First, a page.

Let's look at the formulas for the screen and add blend modes. Add is really simple, it just adds the values:
f(a,b) = a + b
Where "a" "b" are our inputs. Easy, just combines things and makes them brighter. Now let's look at screen:
f(a,b) = 1 - (1 - a) * (1 - b)
More complicated. We subtract both values from 1, multiply them, and subtract the rest from 1. You might be asking "what's the significance of 1 in all this". That's where the problem comes from, there isn't any. Screen is inherently a "display referred" blend mode, meaning it was meant for use on values that describe the relative intensity of a screen pixel. Screen values cannot be over 100% intensity (because 100% is as bright as the pixel can go) so display referred values are bound at 100%, which for simplicity reasons is calculated using the value of "1".
When you have a display referred value (or any other value that's always in a 0-1 range) you can invert it by subtracting from 1. So screen inverts both layers, multiplies them, then inverts again. It's designed to prevent clipping when you try and make a brighter combo of two already bright values. Let's try with a bright but display-safe value of 0.9 for both layers:
f(0.9, 0.9) = 1 - (1 - 0.9) * (1 - 0.9)
f(0.9, 0.9) = 1 - 0.1 * 0.1
f(0.9, 0.9) = 1 - 0.001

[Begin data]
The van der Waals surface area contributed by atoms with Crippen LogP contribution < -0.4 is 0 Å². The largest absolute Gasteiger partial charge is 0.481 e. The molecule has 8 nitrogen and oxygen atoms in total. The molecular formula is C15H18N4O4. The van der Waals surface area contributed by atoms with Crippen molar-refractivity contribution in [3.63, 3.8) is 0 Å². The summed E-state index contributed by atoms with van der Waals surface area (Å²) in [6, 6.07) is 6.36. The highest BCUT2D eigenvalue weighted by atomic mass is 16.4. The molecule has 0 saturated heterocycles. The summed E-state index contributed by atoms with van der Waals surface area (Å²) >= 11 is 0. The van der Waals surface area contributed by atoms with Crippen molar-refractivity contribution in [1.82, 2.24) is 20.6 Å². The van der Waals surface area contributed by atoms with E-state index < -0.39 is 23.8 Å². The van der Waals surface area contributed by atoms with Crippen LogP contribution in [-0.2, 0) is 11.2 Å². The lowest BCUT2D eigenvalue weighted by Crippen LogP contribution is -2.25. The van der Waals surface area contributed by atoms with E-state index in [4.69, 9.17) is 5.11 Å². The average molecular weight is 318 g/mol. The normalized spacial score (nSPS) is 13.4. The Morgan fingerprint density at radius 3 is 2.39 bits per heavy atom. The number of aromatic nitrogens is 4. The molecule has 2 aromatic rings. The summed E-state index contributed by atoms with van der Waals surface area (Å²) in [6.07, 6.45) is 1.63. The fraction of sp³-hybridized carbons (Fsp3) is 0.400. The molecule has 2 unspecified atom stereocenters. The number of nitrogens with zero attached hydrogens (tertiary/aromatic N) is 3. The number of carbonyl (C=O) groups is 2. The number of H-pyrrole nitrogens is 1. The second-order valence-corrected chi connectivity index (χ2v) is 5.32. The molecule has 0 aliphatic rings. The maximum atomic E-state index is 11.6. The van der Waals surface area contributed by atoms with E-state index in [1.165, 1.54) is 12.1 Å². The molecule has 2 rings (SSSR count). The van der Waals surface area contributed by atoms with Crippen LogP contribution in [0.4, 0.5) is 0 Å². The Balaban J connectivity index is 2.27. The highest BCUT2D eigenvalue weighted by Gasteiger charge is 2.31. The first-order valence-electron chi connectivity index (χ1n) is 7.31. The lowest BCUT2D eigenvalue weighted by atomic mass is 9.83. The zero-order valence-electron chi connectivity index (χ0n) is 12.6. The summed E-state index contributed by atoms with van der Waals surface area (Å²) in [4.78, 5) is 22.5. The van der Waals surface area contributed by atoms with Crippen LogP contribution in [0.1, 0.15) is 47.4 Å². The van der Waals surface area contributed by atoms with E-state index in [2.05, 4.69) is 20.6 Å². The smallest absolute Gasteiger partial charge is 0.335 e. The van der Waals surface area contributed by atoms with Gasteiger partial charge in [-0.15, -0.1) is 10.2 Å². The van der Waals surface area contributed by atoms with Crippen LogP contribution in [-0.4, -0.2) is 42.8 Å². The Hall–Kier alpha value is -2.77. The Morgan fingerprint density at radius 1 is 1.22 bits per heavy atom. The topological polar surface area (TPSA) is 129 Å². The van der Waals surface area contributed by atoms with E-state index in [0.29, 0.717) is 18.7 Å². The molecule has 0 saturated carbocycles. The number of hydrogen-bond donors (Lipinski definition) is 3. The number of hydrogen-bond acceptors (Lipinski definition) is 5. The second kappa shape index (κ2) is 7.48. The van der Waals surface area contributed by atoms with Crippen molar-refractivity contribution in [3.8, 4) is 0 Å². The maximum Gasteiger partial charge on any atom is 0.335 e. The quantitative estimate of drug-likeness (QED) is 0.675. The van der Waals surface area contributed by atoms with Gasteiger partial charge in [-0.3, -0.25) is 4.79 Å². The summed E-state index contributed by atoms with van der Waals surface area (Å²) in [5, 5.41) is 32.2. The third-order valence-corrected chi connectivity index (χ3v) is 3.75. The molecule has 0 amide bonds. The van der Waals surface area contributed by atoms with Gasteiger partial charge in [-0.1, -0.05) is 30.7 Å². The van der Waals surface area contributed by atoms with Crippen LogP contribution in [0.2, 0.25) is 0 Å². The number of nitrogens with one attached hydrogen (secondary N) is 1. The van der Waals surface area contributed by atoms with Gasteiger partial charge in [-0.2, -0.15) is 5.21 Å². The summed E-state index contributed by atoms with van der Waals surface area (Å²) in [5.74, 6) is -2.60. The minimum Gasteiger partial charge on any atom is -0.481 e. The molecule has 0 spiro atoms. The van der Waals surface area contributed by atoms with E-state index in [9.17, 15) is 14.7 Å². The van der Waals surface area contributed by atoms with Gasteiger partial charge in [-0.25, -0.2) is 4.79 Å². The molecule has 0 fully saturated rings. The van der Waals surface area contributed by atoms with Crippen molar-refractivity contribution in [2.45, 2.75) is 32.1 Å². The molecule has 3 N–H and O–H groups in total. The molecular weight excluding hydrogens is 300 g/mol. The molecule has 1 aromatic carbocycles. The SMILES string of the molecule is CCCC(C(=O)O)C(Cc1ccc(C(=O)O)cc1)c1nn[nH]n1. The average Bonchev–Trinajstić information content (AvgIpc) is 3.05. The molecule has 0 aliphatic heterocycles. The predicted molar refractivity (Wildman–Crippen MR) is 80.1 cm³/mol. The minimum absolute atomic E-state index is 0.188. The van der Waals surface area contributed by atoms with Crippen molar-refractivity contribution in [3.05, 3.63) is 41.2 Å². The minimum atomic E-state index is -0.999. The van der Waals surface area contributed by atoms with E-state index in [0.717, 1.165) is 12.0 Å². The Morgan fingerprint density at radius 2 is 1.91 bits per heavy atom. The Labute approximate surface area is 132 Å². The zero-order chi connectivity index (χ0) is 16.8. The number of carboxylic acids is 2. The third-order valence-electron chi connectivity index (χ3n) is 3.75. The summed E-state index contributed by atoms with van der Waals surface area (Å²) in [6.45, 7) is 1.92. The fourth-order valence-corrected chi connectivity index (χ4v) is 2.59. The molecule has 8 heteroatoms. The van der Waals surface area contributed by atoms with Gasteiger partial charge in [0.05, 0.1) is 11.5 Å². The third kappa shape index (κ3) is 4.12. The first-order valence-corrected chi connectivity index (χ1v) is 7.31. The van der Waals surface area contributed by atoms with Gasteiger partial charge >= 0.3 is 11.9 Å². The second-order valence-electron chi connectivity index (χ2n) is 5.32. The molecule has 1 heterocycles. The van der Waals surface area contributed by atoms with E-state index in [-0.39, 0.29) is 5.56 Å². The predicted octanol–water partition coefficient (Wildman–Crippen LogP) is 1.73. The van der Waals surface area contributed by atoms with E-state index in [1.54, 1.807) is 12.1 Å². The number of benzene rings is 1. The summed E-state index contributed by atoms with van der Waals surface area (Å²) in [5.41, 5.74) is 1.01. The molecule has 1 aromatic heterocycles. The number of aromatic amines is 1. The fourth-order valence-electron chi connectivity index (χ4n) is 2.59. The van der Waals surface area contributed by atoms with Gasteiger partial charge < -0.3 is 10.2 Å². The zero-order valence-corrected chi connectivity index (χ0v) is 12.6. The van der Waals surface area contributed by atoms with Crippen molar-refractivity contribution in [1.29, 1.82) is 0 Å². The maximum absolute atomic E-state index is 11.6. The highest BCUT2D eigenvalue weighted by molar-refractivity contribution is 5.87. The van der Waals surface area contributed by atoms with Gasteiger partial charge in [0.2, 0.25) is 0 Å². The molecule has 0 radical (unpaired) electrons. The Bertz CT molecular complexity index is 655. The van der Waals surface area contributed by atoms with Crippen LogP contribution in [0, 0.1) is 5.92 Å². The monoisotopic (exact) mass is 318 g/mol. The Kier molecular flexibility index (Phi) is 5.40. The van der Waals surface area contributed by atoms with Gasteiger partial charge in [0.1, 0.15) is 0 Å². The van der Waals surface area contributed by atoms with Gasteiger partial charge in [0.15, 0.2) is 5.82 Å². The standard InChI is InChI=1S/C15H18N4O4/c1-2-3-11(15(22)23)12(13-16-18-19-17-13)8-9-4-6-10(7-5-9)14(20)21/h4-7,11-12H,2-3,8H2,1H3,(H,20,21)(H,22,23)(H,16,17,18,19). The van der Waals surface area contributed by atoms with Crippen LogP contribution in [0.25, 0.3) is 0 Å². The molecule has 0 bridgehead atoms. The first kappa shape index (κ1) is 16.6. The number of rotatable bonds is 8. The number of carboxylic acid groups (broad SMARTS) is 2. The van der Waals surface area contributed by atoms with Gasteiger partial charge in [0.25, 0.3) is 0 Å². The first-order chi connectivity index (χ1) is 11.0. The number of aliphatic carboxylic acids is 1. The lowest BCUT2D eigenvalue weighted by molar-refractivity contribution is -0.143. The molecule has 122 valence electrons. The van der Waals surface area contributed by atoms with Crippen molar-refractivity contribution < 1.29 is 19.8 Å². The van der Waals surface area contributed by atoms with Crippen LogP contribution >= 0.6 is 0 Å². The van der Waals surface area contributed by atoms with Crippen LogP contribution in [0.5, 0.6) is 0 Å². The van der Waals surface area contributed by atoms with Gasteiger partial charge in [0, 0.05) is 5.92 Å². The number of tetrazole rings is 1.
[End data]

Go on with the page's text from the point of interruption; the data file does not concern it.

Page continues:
f(0.9, 0.9) = 0.999
Hooray, it doesn't clip! Whereas add does:
f(0.9, 0.9) = 0.9 + 0.9
f(0.9, 0.9) = 1.8
Our pixels don't go to 180% power, so we have to clamp it all to 1.0. Gross.
Here's the problem though: renders are scene referred, not display referred. The pixel values do not represent relative intensities of a monitor pixel, they represent the absolute amount of light that struck a virtual "sensor". Thus, it's completely ok for them to exceed 1.0. 1.0 isn't any particularly meaningful value at all, it just the number that gets mapped to 100% by default when converting to display values for final output.
So given that we can have values > 1 and that 1.0 is not special in any way, we cannot safely invert values using it. And if we try, weird shit begins to happen. Let's run that again with layer 1 having a value of 1.5
f(1.5, 0.9) = 1 - (1 - 1.5) * (1 - 0.9)
f(1.5, 0.9) = 1 - -0.5 * 0.1
f(1.5, 0.9) = 1 - -0.05
f(1.5, 0.9) = 1.05
Ok, a little weird. But it's still larger than layer b, right? Let's go again, but with much bigger values:
f(5, 2) = 1 - (1 - 5) * (1 - 2)
f(5, 2) = 1 - -4 * -1
f(5, 2) = 1 - 4
f(5, 2) = -3
WTF? -3 is not brighter than 5 or 2. In fact, it's lower than our black point. So screen gets very unreliable once values go above the otherwise arbitrary point of 1.0. Input too big of a number, and the result goes DOWN, not up. If there's a big difference in brightness between color channels, this can result in wild color shifts. Imagine if your red channel is the 5 and 2 example, and your blue channel is the 0.9 and 0.9 example. Where do you think your hue is going to end up when (5, 1.0, 0.9) becomes (-3, 1.0, 0.999)? Somewhere very different from where you started, that's where.
As you found, the add blend mode still works because it doesn't try to invert by an arbitrary max:
f(5, 2) = 5 + 2
f(5, 2) = 7
f(1.5, 0.9) = 1.5 + 0.9
f(1.5, 0.9) = 2.4
So the takeaway is whenever using scene-referred/HDR values, stay clear of screen or any other modes that try and use 1.0 as a max (like overlay, useful as it is with 0-1 values).